Afghan family forced to flee conflict twice in eight months after war breaks out in Ukraine
A family who escaped conflict in Afghanistan eight months ago have been forced to flee their home for a second time after war broke out in Ukraine.
The charity Save the Children said Mohammad, which is a pseudonym, along with his wife and three children were living in eastern Afghanistan when the Taliban launched its takeover last summer.
They made it to Kabul where they spent three days outside the airport trying to secure their escape - eventually the family managed to board an evacuation flight to Ukraine, where Mohammad had previously lived and worked for 30 years.
However, as they began to settle into their new lives in eastern Ukraine, Russia launched an invasion on February 24.
As the fighting started, the family heard explosions in the distance and made the decision to leave their home once again.
Speaking to the charity Mohammad, 54, said: “My family came here for peace. But when they heard fighting would start here…nobody could believe that there would be bombing, there would be fighting. But it was real. It was not a dream.”
His 14-year-old son, Samad, also using a pseudonym, said: “It [in Afghanistan] was war and it was bombing and very bad days. A lot of people were killed in this war. So we left Afghanistan."
Samad said moving to Ukraine had been a good thing for his family, adding he had made friends and been to school, but he said the situation there had become just like Kabul.
"A lot of people wanted to leave and go to a peaceful place, for their children, for themselves.
“In the future I will miss a lot of things that I had there. [But] for us it’s a very big thing for us to be safe, it’s enough for us to be safe here.”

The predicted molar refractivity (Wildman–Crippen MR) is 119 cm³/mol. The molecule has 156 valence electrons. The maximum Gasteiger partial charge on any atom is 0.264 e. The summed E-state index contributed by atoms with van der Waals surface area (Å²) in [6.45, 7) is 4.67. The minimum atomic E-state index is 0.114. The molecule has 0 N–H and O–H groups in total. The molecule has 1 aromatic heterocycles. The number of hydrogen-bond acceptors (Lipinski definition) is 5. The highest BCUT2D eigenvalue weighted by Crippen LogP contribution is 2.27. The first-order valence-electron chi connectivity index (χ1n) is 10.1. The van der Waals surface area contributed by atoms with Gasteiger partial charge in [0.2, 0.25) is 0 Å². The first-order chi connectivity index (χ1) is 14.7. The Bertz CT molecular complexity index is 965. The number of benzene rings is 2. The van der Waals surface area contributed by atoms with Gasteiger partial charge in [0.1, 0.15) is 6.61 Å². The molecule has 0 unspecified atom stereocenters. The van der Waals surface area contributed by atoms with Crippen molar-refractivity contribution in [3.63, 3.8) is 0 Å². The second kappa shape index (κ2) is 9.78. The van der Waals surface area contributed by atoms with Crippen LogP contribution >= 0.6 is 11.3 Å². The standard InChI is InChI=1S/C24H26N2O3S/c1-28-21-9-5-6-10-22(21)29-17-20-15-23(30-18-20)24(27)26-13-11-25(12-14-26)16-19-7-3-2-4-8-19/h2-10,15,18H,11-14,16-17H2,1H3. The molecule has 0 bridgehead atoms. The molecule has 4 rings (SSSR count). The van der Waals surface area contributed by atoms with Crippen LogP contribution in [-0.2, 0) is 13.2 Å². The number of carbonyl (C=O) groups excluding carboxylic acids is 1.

The family drove for more than 30 hours on crowded roads before waiting three days at the border, sleeping in their car while temperatures plummeted outside.
They eventually managed to cross the border and are currently in Suceava, Romania.
The family are now being supported by Save the Children, which is working in the reception centre where they are currently staying, and has provided them with information and guidance, clothes and shoes.
The aid agency, which is a member of the Disaster Emergency Committee (DEC), is also on the border distributing food, blankets and hygiene kits.
Samad said: “We’re just in a camp, and I’m worried for my future. I want to study, I want to be a good man. For my family, for my future, for myself.”
"Everything will be right. I think so. I hope so", Mohammad added.
Donations raised by the DEC’s Ukraine Humanitarian Appeal are being used to help people like Samad and his family to help rebuild their lives.
More than £150 million has been raised since the DEC launched its appeal last week, which includes £25 million matched by the UK Government.
Gabriela Alexandrescu, chief executive of Save the Children Romania, said: “Children and families across Ukraine are facing impossible decisions every day. The choice between retreating below ground to try and survive a terrifying onslaught or abandoning everything and escaping as conflict rages is one no parent should have to make.
“To be forced to flee across borders twice in the space of months is almost impossible to conceive.
“Many people originally from outside Europe are fleeing Ukraine and they need Europe’s help and protection.”